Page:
Online education could become more popular

December 3, 2012

Because it costs substantially less money for college, online college courses may be becoming a more attractive option to people of so-called "Generation Y" born during the mid-1980s, according to a study newly released by Northeastern University.

A follow-up report from the Huffington Post states that almost all of the more than 1,000 study respondents felt getting a higher education was generally a good idea. Nonetheless, worries about paying for college - which becomes easier if students apply for several college scholarships - and the shaky condition of the job market gave many of the participants pause.

According to the news source, more than 50 percent of the students in the study reported taking a course over the internet. In addition, more than 60 said they felt online college was just as worthwhile as the standard in-person programs, and almost 70 percent said they expected online degrees to become as prestigious as normal degrees. However, 90 percent also felt that online education should be supplemental, not their only means of learning.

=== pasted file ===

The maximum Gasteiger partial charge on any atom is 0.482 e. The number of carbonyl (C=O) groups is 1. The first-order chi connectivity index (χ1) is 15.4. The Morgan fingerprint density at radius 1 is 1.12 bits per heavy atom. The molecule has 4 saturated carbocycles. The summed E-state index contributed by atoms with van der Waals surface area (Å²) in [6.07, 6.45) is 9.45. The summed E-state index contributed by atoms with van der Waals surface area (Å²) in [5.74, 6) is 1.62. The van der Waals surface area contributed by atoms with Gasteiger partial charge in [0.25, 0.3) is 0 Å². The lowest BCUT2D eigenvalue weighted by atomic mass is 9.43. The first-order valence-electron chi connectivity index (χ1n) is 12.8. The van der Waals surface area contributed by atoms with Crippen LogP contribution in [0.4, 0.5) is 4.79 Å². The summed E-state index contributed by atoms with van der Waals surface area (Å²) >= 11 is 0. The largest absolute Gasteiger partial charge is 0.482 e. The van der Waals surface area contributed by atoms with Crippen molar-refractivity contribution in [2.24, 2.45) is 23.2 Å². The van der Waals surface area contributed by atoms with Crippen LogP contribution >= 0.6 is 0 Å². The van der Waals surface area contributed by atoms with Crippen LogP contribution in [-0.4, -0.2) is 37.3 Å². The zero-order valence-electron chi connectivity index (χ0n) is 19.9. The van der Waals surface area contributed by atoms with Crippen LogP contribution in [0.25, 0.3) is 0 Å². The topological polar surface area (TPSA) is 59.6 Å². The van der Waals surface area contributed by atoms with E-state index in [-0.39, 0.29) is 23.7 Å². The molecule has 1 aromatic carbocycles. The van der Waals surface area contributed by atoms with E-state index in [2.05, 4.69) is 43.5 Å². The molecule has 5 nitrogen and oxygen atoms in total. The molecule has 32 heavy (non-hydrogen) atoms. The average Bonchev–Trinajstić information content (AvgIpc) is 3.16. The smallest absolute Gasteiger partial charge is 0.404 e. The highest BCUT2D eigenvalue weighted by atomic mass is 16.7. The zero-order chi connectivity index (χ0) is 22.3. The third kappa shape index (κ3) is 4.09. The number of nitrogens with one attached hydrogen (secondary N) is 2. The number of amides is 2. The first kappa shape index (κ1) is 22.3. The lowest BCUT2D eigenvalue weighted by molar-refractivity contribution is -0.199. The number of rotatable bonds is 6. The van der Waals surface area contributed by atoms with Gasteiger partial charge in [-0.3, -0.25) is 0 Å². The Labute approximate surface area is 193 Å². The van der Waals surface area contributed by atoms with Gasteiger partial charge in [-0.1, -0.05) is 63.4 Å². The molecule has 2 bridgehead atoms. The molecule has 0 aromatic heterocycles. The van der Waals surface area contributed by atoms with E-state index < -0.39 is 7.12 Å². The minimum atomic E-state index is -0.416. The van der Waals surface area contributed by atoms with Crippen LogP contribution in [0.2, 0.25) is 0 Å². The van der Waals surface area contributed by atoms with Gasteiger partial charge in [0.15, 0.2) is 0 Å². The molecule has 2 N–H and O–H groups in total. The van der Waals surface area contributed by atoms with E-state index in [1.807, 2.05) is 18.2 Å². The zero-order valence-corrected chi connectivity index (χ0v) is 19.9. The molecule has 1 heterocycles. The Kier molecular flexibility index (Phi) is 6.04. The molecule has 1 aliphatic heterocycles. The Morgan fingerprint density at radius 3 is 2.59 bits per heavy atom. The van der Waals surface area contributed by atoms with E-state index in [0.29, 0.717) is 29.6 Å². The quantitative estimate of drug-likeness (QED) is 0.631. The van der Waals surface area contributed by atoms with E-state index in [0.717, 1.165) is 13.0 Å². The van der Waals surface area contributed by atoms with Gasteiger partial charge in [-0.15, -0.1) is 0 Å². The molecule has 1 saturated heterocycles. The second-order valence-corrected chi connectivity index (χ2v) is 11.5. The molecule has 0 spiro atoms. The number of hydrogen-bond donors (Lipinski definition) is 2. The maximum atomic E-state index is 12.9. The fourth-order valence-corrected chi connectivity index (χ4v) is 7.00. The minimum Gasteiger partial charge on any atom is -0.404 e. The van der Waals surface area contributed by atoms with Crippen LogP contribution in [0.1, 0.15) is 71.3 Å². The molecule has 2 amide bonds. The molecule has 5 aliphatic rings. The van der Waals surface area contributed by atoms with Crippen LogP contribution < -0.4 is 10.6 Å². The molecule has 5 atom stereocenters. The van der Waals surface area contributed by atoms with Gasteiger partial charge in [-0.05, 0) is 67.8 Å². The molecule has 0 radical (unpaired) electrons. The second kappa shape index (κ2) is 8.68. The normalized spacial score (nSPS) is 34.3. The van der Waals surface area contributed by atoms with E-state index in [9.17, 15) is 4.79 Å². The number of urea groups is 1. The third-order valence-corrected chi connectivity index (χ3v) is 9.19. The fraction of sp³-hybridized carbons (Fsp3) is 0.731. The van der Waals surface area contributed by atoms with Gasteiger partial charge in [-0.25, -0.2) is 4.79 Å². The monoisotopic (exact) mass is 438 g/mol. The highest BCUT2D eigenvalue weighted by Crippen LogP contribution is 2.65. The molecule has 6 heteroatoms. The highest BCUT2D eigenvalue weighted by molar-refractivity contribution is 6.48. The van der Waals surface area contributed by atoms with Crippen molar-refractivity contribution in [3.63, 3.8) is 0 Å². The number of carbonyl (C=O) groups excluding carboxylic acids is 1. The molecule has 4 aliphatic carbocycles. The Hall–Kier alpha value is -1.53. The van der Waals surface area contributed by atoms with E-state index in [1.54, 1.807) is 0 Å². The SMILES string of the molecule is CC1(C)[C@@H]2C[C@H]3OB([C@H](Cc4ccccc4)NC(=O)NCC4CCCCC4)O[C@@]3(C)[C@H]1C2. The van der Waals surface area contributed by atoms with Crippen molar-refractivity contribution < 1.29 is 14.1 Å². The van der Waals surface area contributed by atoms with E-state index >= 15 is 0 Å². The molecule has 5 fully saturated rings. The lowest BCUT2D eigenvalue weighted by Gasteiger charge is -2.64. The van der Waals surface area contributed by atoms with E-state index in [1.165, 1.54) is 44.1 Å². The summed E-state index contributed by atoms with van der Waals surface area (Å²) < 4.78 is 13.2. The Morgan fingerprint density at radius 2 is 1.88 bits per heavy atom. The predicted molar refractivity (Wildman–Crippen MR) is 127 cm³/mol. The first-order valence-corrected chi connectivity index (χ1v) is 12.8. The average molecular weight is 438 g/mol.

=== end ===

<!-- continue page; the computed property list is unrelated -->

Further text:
"I think what was very interesting in the survey is that fact the 18 to 30 year olds are embracing the hybrid model (online and human interaction) as the preferred model for education," Joseph Aoun, President of Northeastern University and an advocate of combining online and in-person classes, told The Huffington Post. "They are way ahead of the other segment above 30."

Boston Magazine Blogger Chris Vogel, commenting on the Northeastern study, wrote that colleges and universities need to do more to make sure their students can find jobs after graduation. He pointed to Northeastern's statistic that almost 70 percent of respondents felt instructing students in entrepreneurship had become crucial, while well over 90 percent through combining academic with real-world job experience will benefit students more than classes alone. Meanwhile MIT was recently honored by for its efforts to teach entrepreneurship.

However, his conclusions were not optimistic for the overall state of traditional higher education.

"What remains to be seen, however, is how traditional universities will reshape themselves to meet the needs of students and whether they can adapt before [online] programs...take over for good," he wrote.

Be Sociable, Share!

No comments yet

Leave a Reply